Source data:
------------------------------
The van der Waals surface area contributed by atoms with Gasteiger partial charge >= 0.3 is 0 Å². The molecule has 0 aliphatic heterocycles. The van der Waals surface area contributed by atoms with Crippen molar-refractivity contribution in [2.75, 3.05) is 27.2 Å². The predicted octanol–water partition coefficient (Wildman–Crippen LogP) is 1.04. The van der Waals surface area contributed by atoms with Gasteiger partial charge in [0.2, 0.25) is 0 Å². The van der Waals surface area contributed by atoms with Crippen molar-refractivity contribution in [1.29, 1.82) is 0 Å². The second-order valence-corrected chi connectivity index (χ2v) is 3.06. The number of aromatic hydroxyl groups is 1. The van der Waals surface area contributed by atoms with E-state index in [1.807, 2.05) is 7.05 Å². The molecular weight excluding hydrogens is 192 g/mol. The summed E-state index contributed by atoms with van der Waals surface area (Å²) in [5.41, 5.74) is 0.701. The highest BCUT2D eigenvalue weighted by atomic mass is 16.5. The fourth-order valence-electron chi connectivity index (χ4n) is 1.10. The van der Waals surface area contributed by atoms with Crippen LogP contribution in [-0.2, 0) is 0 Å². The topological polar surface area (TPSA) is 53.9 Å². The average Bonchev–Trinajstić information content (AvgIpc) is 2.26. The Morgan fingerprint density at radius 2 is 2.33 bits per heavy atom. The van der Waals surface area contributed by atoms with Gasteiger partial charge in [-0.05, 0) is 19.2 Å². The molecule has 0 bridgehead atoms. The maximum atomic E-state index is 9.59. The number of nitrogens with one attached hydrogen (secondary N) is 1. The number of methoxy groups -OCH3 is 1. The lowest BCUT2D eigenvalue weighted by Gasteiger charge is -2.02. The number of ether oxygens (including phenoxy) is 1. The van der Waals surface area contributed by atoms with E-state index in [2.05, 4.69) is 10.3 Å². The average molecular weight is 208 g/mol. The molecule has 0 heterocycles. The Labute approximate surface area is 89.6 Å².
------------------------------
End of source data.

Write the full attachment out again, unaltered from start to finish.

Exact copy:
The van der Waals surface area contributed by atoms with Gasteiger partial charge >= 0.3 is 0 Å². The molecule has 0 aliphatic heterocycles. The van der Waals surface area contributed by atoms with Crippen molar-refractivity contribution in [2.75, 3.05) is 27.2 Å². The predicted octanol–water partition coefficient (Wildman–Crippen LogP) is 1.04. The van der Waals surface area contributed by atoms with Gasteiger partial charge in [0.2, 0.25) is 0 Å². The van der Waals surface area contributed by atoms with Crippen molar-refractivity contribution in [1.29, 1.82) is 0 Å². The second-order valence-corrected chi connectivity index (χ2v) is 3.06. The number of aromatic hydroxyl groups is 1. The van der Waals surface area contributed by atoms with E-state index in [1.807, 2.05) is 7.05 Å². The molecular weight excluding hydrogens is 192 g/mol. The summed E-state index contributed by atoms with van der Waals surface area (Å²) in [5.41, 5.74) is 0.701. The highest BCUT2D eigenvalue weighted by atomic mass is 16.5. The fourth-order valence-electron chi connectivity index (χ4n) is 1.10. The van der Waals surface area contributed by atoms with Crippen LogP contribution in [-0.2, 0) is 0 Å². The topological polar surface area (TPSA) is 53.9 Å². The average Bonchev–Trinajstić information content (AvgIpc) is 2.26. The Morgan fingerprint density at radius 2 is 2.33 bits per heavy atom. The van der Waals surface area contributed by atoms with Gasteiger partial charge in [-0.05, 0) is 19.2 Å². The molecule has 0 bridgehead atoms. The maximum atomic E-state index is 9.59. The number of nitrogens with one attached hydrogen (secondary N) is 1. The number of methoxy groups -OCH3 is 1. The lowest BCUT2D eigenvalue weighted by Gasteiger charge is -2.02. The number of ether oxygens (including phenoxy) is 1. The van der Waals surface area contributed by atoms with E-state index in [2.05, 4.69) is 10.3 Å². The average molecular weight is 208 g/mol. The molecule has 0 heterocycles. The Labute approximate surface area is 89.6 Å².